Day 156 – March 5th – Lambs

Lambing has started at Elmsted Court Farm! This evening, we all went out to the barn behind our dairy, and there were already several new arrivals. The lambs ranged from active and bouncy to sleepy little bundles who looked a bit bemused by their new world. Andy was amazingly calm and jovial, telling us all about the process and answering my reams of questions. We saw two ewes give birth, immediately setting to work to clean up their offspring. The lambs are amazing – often up and on their feet in a matter of minutes, and with voices to match. The barn was full of bleating, though mostly the sheep getting excited about the thought of food. Once the lambs are born, Andy puts them and their mother into a private pen for a bit so they can spend time together, and so the ewes seemed quite relaxed. I’ll definitely be back for a visit soon!

We had another chamber music rehearsal this evening, and things are starting to sound quite good. As I said the other day, our ensemble intonation has improved a lot , but we still need to work on settling into a tempo straight away and then maintaining it through the entire piece. We’ve been making sure that there is a lot of dynamic contrast to make the music really exciting…hopefully Trevor approves.

I promise a proper reflection on Julie’s class in the coming days, but for now need to head for bed. I’m off to London tomorrow to hear a piccolo masterclass, and will need to be up early.

Day 141 – February 18th – Le Merle Noir

Today was a reminder that there are wildly different ideas about music, both its interpretation and how we share it with others.

As I mentioned yesterday, the repertoire piece today was Messiaen’s Le Merle Noir, and I was genuinely surprised at some of Trevor’s ideas on the piece. He started off with some valid comments about my attention to rhythms in the opening cadenza, were I was taking a bit too much liberty with semiquavers in relation to the quicker note values. However, I was surprised how quickly Trevor conceived of the cadenzas – there was very little room in his interpretation for space in the musical line, and the cutting that I’d been trying to avoid yesterday was actually quite well thought-of. Rather, Trevor wanted expression through loud and soft playing.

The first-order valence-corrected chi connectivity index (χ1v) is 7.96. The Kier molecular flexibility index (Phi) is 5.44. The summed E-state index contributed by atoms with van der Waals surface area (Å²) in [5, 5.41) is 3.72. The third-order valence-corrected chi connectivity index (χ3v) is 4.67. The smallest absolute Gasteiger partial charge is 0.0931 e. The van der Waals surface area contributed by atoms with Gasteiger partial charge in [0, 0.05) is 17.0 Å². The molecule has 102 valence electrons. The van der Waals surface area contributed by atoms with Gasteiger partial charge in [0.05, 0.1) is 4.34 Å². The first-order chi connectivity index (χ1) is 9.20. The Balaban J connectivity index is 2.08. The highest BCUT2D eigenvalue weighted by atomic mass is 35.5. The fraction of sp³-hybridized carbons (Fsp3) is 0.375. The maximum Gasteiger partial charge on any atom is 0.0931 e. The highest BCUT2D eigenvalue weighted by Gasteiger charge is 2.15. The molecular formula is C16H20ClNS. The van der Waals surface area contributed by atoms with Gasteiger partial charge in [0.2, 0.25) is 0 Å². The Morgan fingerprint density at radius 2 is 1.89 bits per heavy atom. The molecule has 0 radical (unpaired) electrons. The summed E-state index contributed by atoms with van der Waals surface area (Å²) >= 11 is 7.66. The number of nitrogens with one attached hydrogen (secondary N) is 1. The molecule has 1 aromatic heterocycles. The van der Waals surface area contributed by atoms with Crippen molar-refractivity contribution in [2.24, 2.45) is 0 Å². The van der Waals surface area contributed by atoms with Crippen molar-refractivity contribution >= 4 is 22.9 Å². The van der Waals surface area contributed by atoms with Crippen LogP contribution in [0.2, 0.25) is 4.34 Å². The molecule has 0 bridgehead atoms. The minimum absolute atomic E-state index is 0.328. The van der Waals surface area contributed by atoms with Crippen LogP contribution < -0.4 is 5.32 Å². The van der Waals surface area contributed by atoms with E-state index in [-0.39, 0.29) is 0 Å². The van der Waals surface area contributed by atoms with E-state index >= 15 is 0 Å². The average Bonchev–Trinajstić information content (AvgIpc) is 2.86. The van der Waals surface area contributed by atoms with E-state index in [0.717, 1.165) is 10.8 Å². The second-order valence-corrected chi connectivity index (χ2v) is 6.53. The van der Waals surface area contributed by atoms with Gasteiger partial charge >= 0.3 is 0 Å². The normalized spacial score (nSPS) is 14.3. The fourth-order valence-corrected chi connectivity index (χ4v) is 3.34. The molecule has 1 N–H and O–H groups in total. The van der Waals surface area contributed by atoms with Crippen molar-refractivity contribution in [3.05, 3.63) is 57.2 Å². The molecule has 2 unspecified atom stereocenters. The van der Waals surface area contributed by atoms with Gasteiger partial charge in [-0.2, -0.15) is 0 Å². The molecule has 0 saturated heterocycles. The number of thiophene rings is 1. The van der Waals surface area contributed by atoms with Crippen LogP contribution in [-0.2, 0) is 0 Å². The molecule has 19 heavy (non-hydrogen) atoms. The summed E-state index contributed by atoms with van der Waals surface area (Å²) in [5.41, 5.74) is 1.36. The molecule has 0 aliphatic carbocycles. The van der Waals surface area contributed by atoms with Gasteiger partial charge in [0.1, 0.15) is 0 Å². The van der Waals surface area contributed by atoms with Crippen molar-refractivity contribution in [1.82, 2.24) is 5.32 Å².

The presque lent, tendre section was where our ideas differed the most. I’ve always tried to match the piano tone here, playing quite a stark, clean line. It’s been suggested a few times that I play it senza vibratio, which I don’t like, but I also don’t think of it as overly romantic or anything. Trevor, however, said it was a “big romantic tune” and made me do some quite big crescendos and diminuendos. It made for a very different piece. The final section, vif, was pronounced “almost there”, I just needed to aim for tighter grace notes and really clear articulation even when notes are repeated. Overall, though, it felt like everything had to be played very fast.

After the playing part of class, we has a general skills session on the topic of chamber music. Once again, I was a little surprised. Rather than talk about creative ideas for chamber playing, Trevor wanted to talk about the easiest ways to form a chamber group for the greatest variety of repertoire, and I felt that the conclusions he reached were a little one-sided. The logic was that too many players is too hard to organise, so wind quintets aren’t a good idea and neither are bigger groups. Suggestions of flute and guitar were greeted with some rather scathing comments of guitar players, and flute and percussion was considered “too boring” (I feel like this was only in reference to flute and marimba though). Flute, viola and harp has a “limited repertoire” (I bit my tongue here), as does anything including voice. So the conclusion was that the best chamber group to form is either flute, oboe and piano or flute, cello and piano, as that has the broadest range of standard repertoire. It might also be a good idea for befriend a string quartet in case they need a guest to play some flute quartets occasionally.

On one level, fair enough, it was practical advice for forming a core group with some staying power. On the other, where is the sense of adventure in that? We certainly shouldn’t all be going and playing 18th and 19th century repertoire in trios with oboes, cellos and pianos, because everyone will be utterly sick of it! Alongside that, we need musicians that are willing to be a lot more daring, to drum up the numbers to play new works, exciting works, and works that are going to define our generation of composers in the future. We also need people that are prepared to go delving into archives, breathing new life into chamber works from the past for more obscure combinations. I think diversity of music is such an important thing, and that was what was missing from today’s discussion. I didn’t dare mention Pierrot ensembles!

On the bright side, and to sum up a long post; I did learn a lot from today’s class even if I didn’t quite agree with everything I heard. This evening I made sweet potato and sage risotto with some of the others, and on our evening walk the dark sky was bursting with stars.